July 27, 2015 @ 12:17 PM

In what could have been a one-two finish for Scuderia

In one of the most emotional, not to mention unpredictable, races to date, Sebastian Vettel comes out on top.

In one of the most emotional, not to mention unpredictable, races to date, Sebastian Vettel comes out on top.

After witnessing a qualifying that presented no surprises Scuderia Ferrari’s Sebastian Vettel had defied all odds and dominated a race that looked doomed to being as predictable as a Michael Schumacher season around the start of this new millennium, only this time we would have a Mercedes on top (make that two Mercedes).
A gloom has set upon the sport this weekend following the passing of fellow F1 driver Jules Bianchi, the entire paddock had arranged themselves to pay their last respects to Bianchi with a minute of silence and a driver's circle of respect. The gloom soon lifted when the five red lights went out and both Scuderias kicked off their races with flying starts, Sebastian Vettel had driven comfortably pass Pole sitter Lewis Hamilton in the Mercedes in a move that left the entire F1 watching community scratching their heads on how the two world champions had not collided. Kimi Raikkonen on the other hand challenged Nico Rosberg’s Mercedes for second place, Rosberg’s tyre lock-up in Turn 2 had given Raikkonen the upper hand.
From then on the Hungarian Grand Prix belongs to both the Ferraris. Pace setter Vettel opened up a three-second gap to his team mate while they left the rest of the field behind. Rosberg only just managed to keep pace with Raikkonen’s Ferrari but did not manage to close the gap between them. While the rest of the field shook down to their respective places amidst much carnage, penalties and unreliability, the Ferraris raced on until misfortune strike.
Having dominated 40 laps of the race, Kimi Raikkonen reported an issue with this car. The team later confirmed to the frustrated Iceman that his Ferrari was suffering from a MGU-K problem. Raikkonen will have to finish the race without the help of the energy recovery system and work hard to keep the Mercedes of third place man, Nico Rosberg, behind him.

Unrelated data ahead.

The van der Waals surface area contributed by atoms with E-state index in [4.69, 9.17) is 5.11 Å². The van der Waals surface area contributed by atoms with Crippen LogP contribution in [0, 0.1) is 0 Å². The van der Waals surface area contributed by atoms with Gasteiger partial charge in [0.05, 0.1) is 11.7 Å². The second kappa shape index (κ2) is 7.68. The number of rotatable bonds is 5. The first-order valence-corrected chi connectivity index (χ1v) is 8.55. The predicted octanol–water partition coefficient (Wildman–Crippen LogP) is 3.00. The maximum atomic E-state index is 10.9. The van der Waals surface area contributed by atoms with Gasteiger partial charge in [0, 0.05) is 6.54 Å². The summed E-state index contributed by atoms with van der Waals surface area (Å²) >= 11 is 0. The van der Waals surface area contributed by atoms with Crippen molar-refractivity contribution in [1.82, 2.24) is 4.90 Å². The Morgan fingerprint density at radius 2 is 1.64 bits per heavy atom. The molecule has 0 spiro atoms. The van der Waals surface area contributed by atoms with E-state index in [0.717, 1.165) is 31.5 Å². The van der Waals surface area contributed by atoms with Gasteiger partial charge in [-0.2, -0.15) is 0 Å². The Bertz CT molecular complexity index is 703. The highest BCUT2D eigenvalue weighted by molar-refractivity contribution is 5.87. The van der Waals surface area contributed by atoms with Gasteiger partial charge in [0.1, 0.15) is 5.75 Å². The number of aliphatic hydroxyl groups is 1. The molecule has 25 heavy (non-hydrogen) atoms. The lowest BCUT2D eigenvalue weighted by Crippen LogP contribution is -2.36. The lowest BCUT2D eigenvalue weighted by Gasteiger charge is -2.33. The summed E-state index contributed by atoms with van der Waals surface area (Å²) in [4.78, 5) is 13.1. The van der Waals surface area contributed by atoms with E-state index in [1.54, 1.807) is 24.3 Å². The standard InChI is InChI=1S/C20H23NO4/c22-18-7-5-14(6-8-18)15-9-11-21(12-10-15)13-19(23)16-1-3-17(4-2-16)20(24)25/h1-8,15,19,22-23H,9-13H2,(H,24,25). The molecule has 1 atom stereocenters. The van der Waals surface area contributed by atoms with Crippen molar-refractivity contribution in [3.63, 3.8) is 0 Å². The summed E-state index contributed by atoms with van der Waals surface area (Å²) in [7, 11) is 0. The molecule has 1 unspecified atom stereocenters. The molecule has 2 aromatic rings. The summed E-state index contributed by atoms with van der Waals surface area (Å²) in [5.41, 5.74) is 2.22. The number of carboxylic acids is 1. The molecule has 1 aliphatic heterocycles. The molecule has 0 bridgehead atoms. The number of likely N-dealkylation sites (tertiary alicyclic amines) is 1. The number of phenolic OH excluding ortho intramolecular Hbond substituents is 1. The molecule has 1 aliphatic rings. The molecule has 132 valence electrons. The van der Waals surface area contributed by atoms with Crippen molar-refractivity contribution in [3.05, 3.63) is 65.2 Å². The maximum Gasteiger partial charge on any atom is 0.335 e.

Unfortunately for Raikkonen, a failed front wing on Nico Hulkenberg’s Force India saw him crashing spectacularly into the barriers at Turn 1 leaving a sea of debris behind therefor calling out the safety car and Bernd Maylander out for duty. The race was then diverted into the pit-lane for two laps while the marshals cleaned up the debris from both Hulkenberg’s failed front wing and Lewis Hamilton’s off-road excursion at Turn 6.
As a result, Vettel saw his 30-second race lead reduced to nothing behind the safety car while Raikkonen worried himself sick waiting for the safety car to turn off its light and head back into the pits. While Vettel raced away at the restart, Raikkonen made futile efforts in defending himself in the other Ferrari from both Red Bull’s Daniel Ricciardo and Rosberg.
The message that passed between Raikkonen and his race engineer on the radio would have broken any Ferrari fan’s heart with both side apologising to each other on the failed defence and the reliability issue. The team broke Raikkonen into the pits and rebooted the MGU-K system but Raikkonen returned to the pits a lap later for retirement.
Vettel on the other hand cruised his way to his second victory for Ferrari and his first at the Hungaroring, blissfully oblivious to the drama and carnage happening in the battle for second place. The crowd at the Hungaroring were on its feet cheering their Ferrari driver on to the first Ferrari victory since Michael Schumacher in 2004. It would have been every bit sweeter if Raikkonen had brought home the second Ferrari to a one-two.
Scuderia Ferrari dedicated the win at the Hungaroring to the late Jules Bianchi whose funeral was held last Tuesday. #JB17 
“Merci Jules, you will always be in our hearts and we know that sooner or later you would have been part of this team.”
Sebastian Vettel

Jerrica Leong

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